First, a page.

I have a 3 year old who recently started chewing on whatever is nearby. Whenever he gets bored, or he's sitting watching a show, it's almost guaranteed he'll start chewing on something. Up until recently, he typically only chewed on his plastic toys or books. However, last night, while he was taking a shower, he chewed through our plastic shower curtain.

We always remind him whenever we see him chewing on something to stop chewing on it, and he complies for a little bit until he seemingly forgets what we just told him (typical 3 year old stuff).

How can we keep him from chewing on everything he gets his hands on?

5 Answers 5


Assuming no underlying neurological or medical issues, there are some safe (enough) ways to help induce some selectivity in what your child puts in his mouth. I have used it, with some success, with various age children.

Strong, particularly spicy flavors can trigger a strong aversion to the item in question. I have found garlic to be particularly effective, and not nearly as severe as capsaicin.

The major drawback is that this is contrived, and if they catch you, especially as they get older, it will back-fire.

A much less aggressive technique (and probably better), is to simply redirect these behaviors and provide safe replacement objects to chew on. Chewing really isn't that uncommon, and unless he is truly eating these objects, can often be easily corrected/reduced without drastic measure.

A method guaranteed to keep your son safe, though that will not help modify the behavior, is to eliminate truly hazardous objects that fit in the mouth (not a bad idea anyway), and provide ample supervision (this is not in any way intended to imply that you don't provide adequate supervision, just that more than usual may be required while this phase continues).


I'd ask your doctor. This could be pica. Eating non-food items is obviously not safe.


Seems like he developed a bad quirk. There is no short way to change that. You have to call him out every time he does it and show him that you are disappointed by his chewing habits. It will take a walk and a lot of nerves but better yet than when hi is in school age and might get into problems with other kids because of that.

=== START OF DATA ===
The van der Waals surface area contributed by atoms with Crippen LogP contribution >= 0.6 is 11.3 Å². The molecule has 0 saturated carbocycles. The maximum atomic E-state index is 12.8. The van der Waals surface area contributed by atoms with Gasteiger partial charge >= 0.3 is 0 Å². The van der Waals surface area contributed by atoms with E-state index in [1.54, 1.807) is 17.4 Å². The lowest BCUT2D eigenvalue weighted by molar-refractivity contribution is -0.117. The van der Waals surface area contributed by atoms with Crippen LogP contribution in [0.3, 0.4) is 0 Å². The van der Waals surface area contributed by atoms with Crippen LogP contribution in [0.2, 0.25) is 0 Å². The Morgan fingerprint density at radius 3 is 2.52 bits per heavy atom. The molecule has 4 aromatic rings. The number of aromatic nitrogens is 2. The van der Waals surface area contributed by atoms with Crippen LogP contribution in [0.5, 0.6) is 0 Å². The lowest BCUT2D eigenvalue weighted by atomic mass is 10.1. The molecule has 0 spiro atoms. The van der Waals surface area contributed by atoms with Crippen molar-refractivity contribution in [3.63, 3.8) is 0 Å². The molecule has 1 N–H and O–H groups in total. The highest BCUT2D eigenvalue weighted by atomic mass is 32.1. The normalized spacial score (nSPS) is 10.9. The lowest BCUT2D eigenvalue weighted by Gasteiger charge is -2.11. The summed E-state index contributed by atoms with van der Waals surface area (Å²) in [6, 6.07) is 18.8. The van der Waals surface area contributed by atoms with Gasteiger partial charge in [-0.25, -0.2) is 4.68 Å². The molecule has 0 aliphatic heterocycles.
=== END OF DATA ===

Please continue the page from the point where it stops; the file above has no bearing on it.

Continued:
There is an exception for extreme cases, exception means in that case, that he might chew on dangerous things, there are "chew blockers", for pets, that also work with kids, without being dangerous, because is just tastes horrible. But that is just an emergency tool, that will stop chewing on certain things, not the chewing habit in itself.


Keep unsafe things to swallow out of reach. If there is something inappropriate that can’t be removed, such as a shower curtain (Which could be removed I suppose.) or if something is at a high risk of swallowing which you can’t remove or may forget about you might consider Nintendo’s approach to his favorite naughty chew toy.

Just because it’s funny, here’s a guy taste testing the substance — it’s safe, but disgusting.

Just be very selective with your application, don’t get caught, don’t make it a habit once your point is proven, and reinforce “well, I told you so — you shouldn’t have put that in your mouth!” when he spits it out. He might start listening.

I like the suggestion of garlic — except I have always really liked how garlic tasted, even when I was little, so it may backfire.


Some children are very sensory and will crave sensory input (google "sensory processing disorder").

Our son had sensory issues when younger, we noticed when we have about 4. Aside from always chewing things, sometimes he would just lie on the ground and roll around to satisfy his need for sensory input. This would normally come when he was "overloaded" by too much sound or other inputs.

In order to address his need for chewing, we tried various chewing toys (google "SPD chewing dog tags"). This worked to an extent.

Even now (at almost 10), he is very "touchy" and will sit very close to ensure he is touching you. Plus side: he loves cuddles.

Be aware that Sensory Processing Disorder is not part of the medical mainstream - we've had professionals agree with the assessment and others calling it BS. Luckily, we found people who were able to help our child through his younger years.

I have no idea if this is relevant to your son's case, but it might be worth reading up on it.

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